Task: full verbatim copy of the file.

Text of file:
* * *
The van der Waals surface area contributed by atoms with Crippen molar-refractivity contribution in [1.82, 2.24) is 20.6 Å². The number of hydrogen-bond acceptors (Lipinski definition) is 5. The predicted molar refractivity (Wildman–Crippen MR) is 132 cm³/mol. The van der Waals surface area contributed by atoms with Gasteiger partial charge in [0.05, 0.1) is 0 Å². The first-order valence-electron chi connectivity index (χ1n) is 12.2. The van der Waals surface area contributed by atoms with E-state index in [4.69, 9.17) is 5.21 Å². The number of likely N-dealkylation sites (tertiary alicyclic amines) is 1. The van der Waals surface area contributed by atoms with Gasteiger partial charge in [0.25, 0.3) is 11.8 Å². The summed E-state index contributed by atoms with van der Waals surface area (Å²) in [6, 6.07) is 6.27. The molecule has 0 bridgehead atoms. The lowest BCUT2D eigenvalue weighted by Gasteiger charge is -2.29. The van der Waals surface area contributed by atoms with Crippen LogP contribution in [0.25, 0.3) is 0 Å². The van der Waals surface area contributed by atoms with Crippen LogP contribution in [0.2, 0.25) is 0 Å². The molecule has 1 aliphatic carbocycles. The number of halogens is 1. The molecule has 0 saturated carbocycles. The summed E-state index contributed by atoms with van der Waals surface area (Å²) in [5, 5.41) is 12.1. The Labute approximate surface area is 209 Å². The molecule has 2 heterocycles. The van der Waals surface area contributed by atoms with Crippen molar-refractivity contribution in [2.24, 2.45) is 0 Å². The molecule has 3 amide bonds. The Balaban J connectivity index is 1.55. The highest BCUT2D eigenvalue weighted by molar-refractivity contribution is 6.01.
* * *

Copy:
The van der Waals surface area contributed by atoms with Crippen molar-refractivity contribution in [1.82, 2.24) is 20.6 Å². The number of hydrogen-bond acceptors (Lipinski definition) is 5. The predicted molar refractivity (Wildman–Crippen MR) is 132 cm³/mol. The van der Waals surface area contributed by atoms with Gasteiger partial charge in [0.05, 0.1) is 0 Å². The first-order valence-electron chi connectivity index (χ1n) is 12.2. The van der Waals surface area contributed by atoms with E-state index in [4.69, 9.17) is 5.21 Å². The number of likely N-dealkylation sites (tertiary alicyclic amines) is 1. The van der Waals surface area contributed by atoms with Gasteiger partial charge in [0.25, 0.3) is 11.8 Å². The summed E-state index contributed by atoms with van der Waals surface area (Å²) in [6, 6.07) is 6.27. The molecule has 0 bridgehead atoms. The lowest BCUT2D eigenvalue weighted by Gasteiger charge is -2.29. The van der Waals surface area contributed by atoms with Crippen LogP contribution in [0.25, 0.3) is 0 Å². The van der Waals surface area contributed by atoms with Crippen LogP contribution in [0.2, 0.25) is 0 Å². The molecule has 1 aliphatic carbocycles. The number of halogens is 1. The molecule has 0 saturated carbocycles. The summed E-state index contributed by atoms with van der Waals surface area (Å²) in [5, 5.41) is 12.1. The Labute approximate surface area is 209 Å². The molecule has 2 heterocycles. The van der Waals surface area contributed by atoms with Crippen molar-refractivity contribution in [2.24, 2.45) is 0 Å². The molecule has 3 amide bonds. The Balaban J connectivity index is 1.55. The highest BCUT2D eigenvalue weighted by molar-refractivity contribution is 6.01.